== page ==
“It’s a long story. My dad used to play darts and he has always been one of the top 5 Brazilian players. But I never had time with him because he and my mother split up when I was 2 and moved to a city 320 miles away from Rio de Janeiro. When I was 15, I realised I could spend more time with him if I played darts, so I started following him on the Brazilian circuit. I’m glad I did because nowadays we are more than father and son, we are best friends. On the other hand, I became good and decided to try my luck here in the UK and had to move away from him after all that hard work. But I am enjoying it now.”
We all know you have been visiting the Darts Performance Centre (DPC) to improve and sharpen up your throw, tell us a little more about them?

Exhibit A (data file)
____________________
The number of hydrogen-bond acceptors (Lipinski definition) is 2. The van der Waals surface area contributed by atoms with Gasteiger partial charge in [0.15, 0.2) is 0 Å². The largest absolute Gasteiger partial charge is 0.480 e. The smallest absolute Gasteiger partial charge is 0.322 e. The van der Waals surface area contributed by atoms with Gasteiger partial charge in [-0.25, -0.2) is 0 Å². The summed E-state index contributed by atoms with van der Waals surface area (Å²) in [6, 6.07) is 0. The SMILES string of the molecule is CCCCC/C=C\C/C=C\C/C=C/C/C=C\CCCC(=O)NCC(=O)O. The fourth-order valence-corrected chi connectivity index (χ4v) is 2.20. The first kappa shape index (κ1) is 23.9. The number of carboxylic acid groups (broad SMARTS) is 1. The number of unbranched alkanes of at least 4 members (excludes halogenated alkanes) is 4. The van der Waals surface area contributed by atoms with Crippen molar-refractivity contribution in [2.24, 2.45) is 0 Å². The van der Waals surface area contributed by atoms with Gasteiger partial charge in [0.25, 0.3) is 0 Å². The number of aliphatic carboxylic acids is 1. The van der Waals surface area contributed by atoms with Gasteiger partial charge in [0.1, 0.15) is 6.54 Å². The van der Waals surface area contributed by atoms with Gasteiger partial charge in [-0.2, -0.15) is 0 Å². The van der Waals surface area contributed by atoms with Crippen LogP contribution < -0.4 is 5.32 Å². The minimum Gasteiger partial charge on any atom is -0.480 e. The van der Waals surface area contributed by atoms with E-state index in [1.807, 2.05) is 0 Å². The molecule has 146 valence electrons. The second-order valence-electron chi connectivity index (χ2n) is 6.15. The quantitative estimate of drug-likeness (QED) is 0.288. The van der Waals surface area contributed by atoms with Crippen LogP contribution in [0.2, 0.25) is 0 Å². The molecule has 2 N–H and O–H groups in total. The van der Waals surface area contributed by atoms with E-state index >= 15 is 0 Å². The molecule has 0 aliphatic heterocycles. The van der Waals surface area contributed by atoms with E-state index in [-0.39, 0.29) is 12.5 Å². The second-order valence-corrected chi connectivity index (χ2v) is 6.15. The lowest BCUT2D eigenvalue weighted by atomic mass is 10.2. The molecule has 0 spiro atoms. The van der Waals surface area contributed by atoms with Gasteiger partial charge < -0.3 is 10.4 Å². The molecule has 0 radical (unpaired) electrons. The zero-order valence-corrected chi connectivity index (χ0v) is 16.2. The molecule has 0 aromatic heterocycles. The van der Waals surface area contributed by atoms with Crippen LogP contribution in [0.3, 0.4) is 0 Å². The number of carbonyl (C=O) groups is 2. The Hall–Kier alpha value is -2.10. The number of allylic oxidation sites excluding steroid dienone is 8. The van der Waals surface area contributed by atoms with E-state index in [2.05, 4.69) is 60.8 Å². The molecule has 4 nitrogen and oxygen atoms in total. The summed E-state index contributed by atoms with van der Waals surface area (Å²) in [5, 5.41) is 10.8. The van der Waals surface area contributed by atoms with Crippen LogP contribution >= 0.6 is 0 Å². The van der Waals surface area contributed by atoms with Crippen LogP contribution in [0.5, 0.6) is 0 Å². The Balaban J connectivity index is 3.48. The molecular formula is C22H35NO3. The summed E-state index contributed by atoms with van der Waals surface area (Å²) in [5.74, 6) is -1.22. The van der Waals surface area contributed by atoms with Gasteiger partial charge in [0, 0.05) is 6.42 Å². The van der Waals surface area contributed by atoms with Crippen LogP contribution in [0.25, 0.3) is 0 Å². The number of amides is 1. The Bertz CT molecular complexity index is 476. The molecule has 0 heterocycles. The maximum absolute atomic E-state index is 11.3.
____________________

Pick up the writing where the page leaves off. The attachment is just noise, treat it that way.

“The Darts Performance Centre has been my rock when it comes to darts. When I moved to London, one of my first competitions was the New Forest Masters, when I met Paul Gillings (DPC founder), who offered me a sponsorship. Last year I had a terrible result at Q-School and I completely lost my mind, including considering quitting darts and going back to Brazil. But I had a chat with Paul and he invited me to his shop. We filmed my throw, stance and position on the oche, and pointed me towards the main issues to fix. Then I came back 3 months later to do a follow-up after a lot of hard work to fix everything. The difference was clear! Also we started working on my own darts to make it feel more natural and with the right grip for me. Now it is a routine: every 3 months I pop over and check, and even though I got really close to what I think is the perfect throw for me I don’t want to stop. We always try to find something easy enough to change that could give me 1% or 2% extra. He always has good tips and some crazy ideas, and I am always willing to try so it matches nicely. I do anything I can to improve my level and I strongly recommend anyone to pop over and have a chat with Paul, but you need to be open minded and willing to listen what he has to say.”